THE Federal High Court sitting in Abuja, on Monday, ordered the immediate release of the international passport of former Governor of Rivers State, Dr. Peter Odili, which was seized by the Nigeria Immigration Service, NIS.
The court, in a judgement that was delivered by Justice Inyang Ekwo, held that there was no legal justification for the action the NIS took against the former governor.
Odili, who piloted affairs of Rivers State from 1999 to 2007, had approached the court to challenge the seizure of his international passport by the NIS.
He told the court that his passport with numbers B50031305, was seized from him on June 20 by NIS officials for undisclosed reason, shortly after he landed at the Nnamdi Azikiwe International Airport in Abuja.
He said the NIS had since refused to release the passport to him.
In an 8-paragraphed affidavit he personally deposed to, the former governor, said he landed at the airport from the United Kingdom where he had gone for his routine medical checkup.
He averred that upon his arrival, his traveling documents were checked and given back to him, but while he waited for his luggage to be cleared, an Immigration official approached him and demanded for the passport on claim of routing check.
Odili told the court that he complied and handed his documents over to the official who went away with and failed to return it back.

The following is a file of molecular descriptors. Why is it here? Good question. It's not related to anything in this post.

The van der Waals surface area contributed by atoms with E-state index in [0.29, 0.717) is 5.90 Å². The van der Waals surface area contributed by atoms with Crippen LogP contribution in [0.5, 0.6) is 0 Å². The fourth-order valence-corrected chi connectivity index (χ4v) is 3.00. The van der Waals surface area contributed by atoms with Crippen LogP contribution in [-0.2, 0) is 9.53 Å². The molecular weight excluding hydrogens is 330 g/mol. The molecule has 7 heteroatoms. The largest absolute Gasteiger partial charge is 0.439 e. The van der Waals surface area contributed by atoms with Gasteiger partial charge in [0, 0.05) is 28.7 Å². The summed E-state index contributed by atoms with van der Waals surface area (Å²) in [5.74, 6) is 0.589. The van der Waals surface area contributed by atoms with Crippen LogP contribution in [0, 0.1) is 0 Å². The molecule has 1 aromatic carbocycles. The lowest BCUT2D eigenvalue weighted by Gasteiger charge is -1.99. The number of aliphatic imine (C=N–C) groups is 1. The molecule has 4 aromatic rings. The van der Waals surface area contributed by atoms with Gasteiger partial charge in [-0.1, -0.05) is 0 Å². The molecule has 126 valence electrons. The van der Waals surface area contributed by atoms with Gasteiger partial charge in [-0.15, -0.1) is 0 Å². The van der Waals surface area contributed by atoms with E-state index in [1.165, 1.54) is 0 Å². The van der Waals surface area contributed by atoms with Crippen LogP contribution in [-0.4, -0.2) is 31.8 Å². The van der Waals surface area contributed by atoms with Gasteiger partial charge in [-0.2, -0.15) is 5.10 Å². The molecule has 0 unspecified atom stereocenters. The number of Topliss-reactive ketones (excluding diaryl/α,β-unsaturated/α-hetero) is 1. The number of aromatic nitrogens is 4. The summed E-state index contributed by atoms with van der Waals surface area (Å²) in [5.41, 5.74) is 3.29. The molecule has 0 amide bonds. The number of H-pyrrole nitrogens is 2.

Stressing that he is a law abiding senior citizen of Nigeria that did not do anything to warrant the seizure of his passport, Odili, prayed the court to intervene in the matter.
He prayed the court to compel the two Respondents in the matter to release the passport to him, as well as to issue an order of perpetual injunction stopping them from further harassing, embarrassing, intimidating or interfering with his fundamental right to freedom of movement.
He equally prayed the court to compel the Respondents to tender written apology to him for the embarrassment caused him by the Immigration.
Cited as respondents in the matter were the NIS and its Comptroller General.
The NIS had in processes it filed before the court, maintained that its action was based on a directive from the Economic and Financial Crimes Commission, EFCC, which it said had placed the erstwhile governor on its watchlist.